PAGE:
Thursday, July 7, 2011

Fairy Tales, Video Games and the Supreme Court

Fairytale Fights Fairytale Fights Fairytale Fights

A small media frenzy has been centered around the Supreme Court's decision about regulating video games for children.

For example, from NPR, Weekly Standard: Violent Games Are No Fairy Tale by Jeffrey H. Anderson:

On Monday, in the case of Brown v. Entertainment Merchants Association, the Supreme Court struck down a California law prohibiting the sale of violent video games to children. In a 7-2 holding authored by Justice Antonin Scalia (with Justices Alito and Roberts concurring and Justices Thomas and Breyer dissenting), the Court ruled that video games enjoy essentially the same constitutional protection as books, with violent video games being, in Scalia's estimation, much like modern day Grimm's Fairy Tales.

Of course, there is very little similarity between reading (or, for that matter, watching film adaptations of) Snow White or Cinderella and deciding whether to murder, disembowel, or rape one's victim in a video game (all of which, as Justice Alito details, are features of some of these games). That the Court's majority fails to see this distinction shows how inapt it is to have that body engage in such line-drawing for an entire republic. Further demonstrating this, Scalia also compares such video games to The Odyssey, and he somewhat mystifyingly declares that literature and video games are similarly "interactive."
From the majority opinion by Scalia, available here:

Like the protected books, plays and movies that preceded them, video games communicate ideas—and even social messages—through many familiar literary devices (such as characters, dialogue, plot and music) and through features distinctive to the medium (such as the player’s interaction with the virtual world),” Justice Scalia wrote. “That suffices to confer First Amendment protection.”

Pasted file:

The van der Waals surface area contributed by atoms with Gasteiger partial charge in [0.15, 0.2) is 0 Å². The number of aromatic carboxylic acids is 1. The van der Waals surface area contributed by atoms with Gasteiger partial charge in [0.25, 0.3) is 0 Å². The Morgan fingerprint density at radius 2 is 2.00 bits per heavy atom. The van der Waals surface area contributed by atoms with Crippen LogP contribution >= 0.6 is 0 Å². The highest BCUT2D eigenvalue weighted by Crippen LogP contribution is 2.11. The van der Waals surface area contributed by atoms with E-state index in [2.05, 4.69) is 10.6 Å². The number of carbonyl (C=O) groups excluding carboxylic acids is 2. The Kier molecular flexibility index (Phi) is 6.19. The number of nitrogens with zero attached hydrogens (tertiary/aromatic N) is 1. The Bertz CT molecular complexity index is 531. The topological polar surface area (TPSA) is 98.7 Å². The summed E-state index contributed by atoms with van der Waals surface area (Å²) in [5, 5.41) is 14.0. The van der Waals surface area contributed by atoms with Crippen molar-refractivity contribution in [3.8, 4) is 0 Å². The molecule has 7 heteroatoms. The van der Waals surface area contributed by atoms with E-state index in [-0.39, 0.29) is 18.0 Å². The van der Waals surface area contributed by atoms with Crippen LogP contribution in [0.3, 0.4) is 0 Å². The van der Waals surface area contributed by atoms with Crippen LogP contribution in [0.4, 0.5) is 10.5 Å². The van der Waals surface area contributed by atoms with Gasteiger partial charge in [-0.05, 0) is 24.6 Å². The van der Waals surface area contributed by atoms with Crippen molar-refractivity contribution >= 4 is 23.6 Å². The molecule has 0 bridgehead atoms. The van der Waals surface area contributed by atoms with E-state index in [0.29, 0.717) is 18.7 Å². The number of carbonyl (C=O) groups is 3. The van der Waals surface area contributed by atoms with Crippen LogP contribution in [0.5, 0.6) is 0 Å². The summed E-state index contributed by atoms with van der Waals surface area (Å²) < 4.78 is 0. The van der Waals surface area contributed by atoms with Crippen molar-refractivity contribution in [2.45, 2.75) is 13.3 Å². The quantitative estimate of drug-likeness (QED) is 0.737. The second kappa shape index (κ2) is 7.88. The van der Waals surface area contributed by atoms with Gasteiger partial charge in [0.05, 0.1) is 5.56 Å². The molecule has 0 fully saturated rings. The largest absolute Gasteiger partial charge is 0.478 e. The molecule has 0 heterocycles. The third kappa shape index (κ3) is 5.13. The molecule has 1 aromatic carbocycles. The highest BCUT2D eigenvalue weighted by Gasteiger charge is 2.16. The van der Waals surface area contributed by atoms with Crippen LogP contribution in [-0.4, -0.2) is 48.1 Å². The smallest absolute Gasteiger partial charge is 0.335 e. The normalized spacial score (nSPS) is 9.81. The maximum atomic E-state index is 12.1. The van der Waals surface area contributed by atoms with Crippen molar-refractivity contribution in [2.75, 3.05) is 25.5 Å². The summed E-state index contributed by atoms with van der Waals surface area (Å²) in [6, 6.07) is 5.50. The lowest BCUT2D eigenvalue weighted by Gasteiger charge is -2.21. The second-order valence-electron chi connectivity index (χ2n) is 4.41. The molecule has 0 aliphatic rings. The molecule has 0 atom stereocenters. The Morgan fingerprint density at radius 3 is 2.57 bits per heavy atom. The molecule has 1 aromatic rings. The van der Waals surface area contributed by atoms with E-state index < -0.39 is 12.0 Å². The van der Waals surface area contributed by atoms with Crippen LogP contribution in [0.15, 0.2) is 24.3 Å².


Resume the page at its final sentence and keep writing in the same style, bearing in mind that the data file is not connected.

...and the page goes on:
Certainly the books we give children to read–or read to them when they are younger–contain no shortage of gore. Grimm’s Fairy Tales, for example, are grim indeed. As her just deserts for trying to poison Snow White, the wicked queen is made to dance in red hot slippers ’till she fell dead on the floor, a sad example of envy and jealousy.’ . . . Cinderella’s evil stepsisters have their eyes pecked out by doves. . . . And Hansel and Gretel (children!) kill their captor by baking her in an oven.
Some other links:

At PBS: Citing Violence in Fairy Tales, Justices Strike Down Calif. Video Game Law

At the New York Times: Justices Reject Ban on Violent Video Games for Children by ADAM LIPTAK

At the Miami Herald: Justices don’t live in the real world by Cal Thomas

And Maria Tatar also posted about this on her blog.

I'm not jumping on the opinion train here--although I admit I have one as someone who works with kids and it is about to become obvious anyway--but I find no end of amusement that centuries old literature is being used to defend a very recent invention which is rather unrelated. Yes, both are graphic, but their means of delivery are so very different in intent and impact that it is almost disturbing to compare them. In other words, I read and deal with fairy tales most of the hours of my life but I can't stand to watch the violence of many of these games. Yes, I had a nightmare when working on Bluebeard, but that is the exception not the rule.

And, no, parents in my experience aren't usually sharing the most violent versions of fairy tales with the kids anyway. It's the high school and college students who learn that the tales are much more violent than they knew and feel like another level of their innocence has been eroded away at the discovery. Then they either beg for the violent ones--I get emails!--or run for familiar relative safety of the Disney versions although I contend those are much more violent than we admit.

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